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Feb 23, 2011



As an educator whose job it is to "do no harm" and as an openly progressive citizen, I struggled with this same thing initially. And it was the reason I resisted playing games I deemed as reinforcing of a hegemony and ideological value system I deem harmful, destructive, etc.

But when I started pvping I began to question some of my assumptions. Combat takes many forms. In nature, combat is a component of play. Children and animals engage in playfight as a natural part of development. Whether we later go on to engage in actual harmful combat is another matter. For me the question is: what is the value of combat as play - and what IS combat?

A colleague of mine pointed me to a study of boys and throwing. The study posits that boys have a need to enact the physical throwing motion - we see this in sports and, arguably, targeting. I wonder if the predominance of first person shooters may have more to do with primal instincts of physical expression and play than in the cultural or ideological values inscribed in that form of play.

To use James Gee's gaming "small g" and "big G," there's the question of the thing we call the game (the graphics, 'content' etc) and the stuff we DO in that game. What we're doing, enacting, feeling, embodying is not necessarily connected to the surface level thematic or cultural inscriptions - though I think it plays a role it may not always be the focus. I know for myself, when I engage in PVP (like running a marathon or any endurance sport), I'm testing my own limits more so than getting thrills because I "killed" another player. Though it is satisfying to take out a rogue it is far more satisfying to take out a rogue that has taken me out a few times - and feel I developed enough skillful strategy to out maneuver her/him. When it comes to values, for me, it's down to honorable and dishonorable play. Many progressives I know don't seem to distinguish these nuances of motivation and enactment in "violent" gameplay. To them, every person who plays pvp is working out aggression issues, seeks power and enjoys doing harm to others. Surely there are bullies - but I've seen them in academia too. Petty, unethical, cruel behaviour is present whereever there are humans.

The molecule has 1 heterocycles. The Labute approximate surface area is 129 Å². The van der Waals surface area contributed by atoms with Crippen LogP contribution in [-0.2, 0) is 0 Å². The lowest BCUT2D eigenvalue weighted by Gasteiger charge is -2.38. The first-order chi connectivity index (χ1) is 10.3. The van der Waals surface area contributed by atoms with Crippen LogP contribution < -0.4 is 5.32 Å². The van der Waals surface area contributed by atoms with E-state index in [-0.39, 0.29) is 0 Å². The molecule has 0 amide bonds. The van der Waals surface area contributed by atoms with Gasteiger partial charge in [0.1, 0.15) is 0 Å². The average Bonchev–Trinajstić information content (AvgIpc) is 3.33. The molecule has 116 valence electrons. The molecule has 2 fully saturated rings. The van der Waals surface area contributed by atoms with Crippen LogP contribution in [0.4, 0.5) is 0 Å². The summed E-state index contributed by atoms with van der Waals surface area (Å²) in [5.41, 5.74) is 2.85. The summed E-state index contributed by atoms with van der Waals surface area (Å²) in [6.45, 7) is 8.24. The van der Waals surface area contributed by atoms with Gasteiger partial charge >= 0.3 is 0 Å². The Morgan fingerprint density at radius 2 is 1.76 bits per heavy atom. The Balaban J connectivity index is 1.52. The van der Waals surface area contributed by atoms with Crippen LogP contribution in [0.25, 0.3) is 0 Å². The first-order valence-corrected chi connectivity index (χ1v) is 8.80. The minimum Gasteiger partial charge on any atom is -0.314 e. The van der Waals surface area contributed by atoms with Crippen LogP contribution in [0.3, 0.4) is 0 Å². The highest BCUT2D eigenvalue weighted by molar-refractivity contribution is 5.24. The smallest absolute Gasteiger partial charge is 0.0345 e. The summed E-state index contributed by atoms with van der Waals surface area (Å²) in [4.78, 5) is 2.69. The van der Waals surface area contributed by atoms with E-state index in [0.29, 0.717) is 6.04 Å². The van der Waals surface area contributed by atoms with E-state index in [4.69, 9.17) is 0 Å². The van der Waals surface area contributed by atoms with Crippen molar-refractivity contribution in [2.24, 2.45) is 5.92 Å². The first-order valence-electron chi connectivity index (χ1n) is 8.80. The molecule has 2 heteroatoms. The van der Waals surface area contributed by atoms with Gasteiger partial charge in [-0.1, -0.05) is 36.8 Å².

But playing games that take us to the "darker" or, perhaps more correctly, elusive, side of our humanity helps us to know and understand that part of ourselves better. I would argue that those of us (progressives) who are engaging in conservatively inscribed games/themes may not be engaging in the surface level Game but in a more primal sort of play.


Huh, I wrote about another article that tried to argue that games were inherently conservative in nature, mostly about imposing order. Interesting that this has popped up in another article as well.

I tend to think of games as mirrors. We see in them what we want to see. Someone (I think Richard Bartle) has argued that in MMOs, we play as an idealized version of ourselves. Reading that article, it seems the author is starting to understand why a "conservative" viewpoint is appealing to some; it's easier to go with the flow and profit early than to go against the crowd or take the long term approach. And, if the game makes it practically impossible to go against the flow, well, you can believe that's the limitation of the nature of the simulation in game, or an expression in support of conservative politics. As a game developer, I'm predisposed to believe the former is a stronger force. :)


I'm unconvinced that 'liberal' and 'conservative' are robust enough terms to use in this context - by 'conservative' do we mean Morally conservative? Fiscally conservative? Tradition-oriented? Favouring family over State? Guns over hugs? There are so many layers of assumptions here to unpack.

What I would say is that most digital games embody materialist/physicalist metaphysics and in this respect very narrow teleological notions of progress. Civilization is the most overt.

As someone who is "part Hindu", albeit in an utterly loose sense, I am greatly offended by the suggestion in Civ II that "Polytheism" is a stepping stone to "Monotheism" since both terms were coined by Monotheists to help delineate something they didn't understand at all (and mostly still don't). When Vedic/Upanishad traditions are described as "polytheistic" it isn't just an insult, it's just plain incorrect... Of course, Civ doesn't bear the brunt of the criticism in this regard, but it perpetuates it.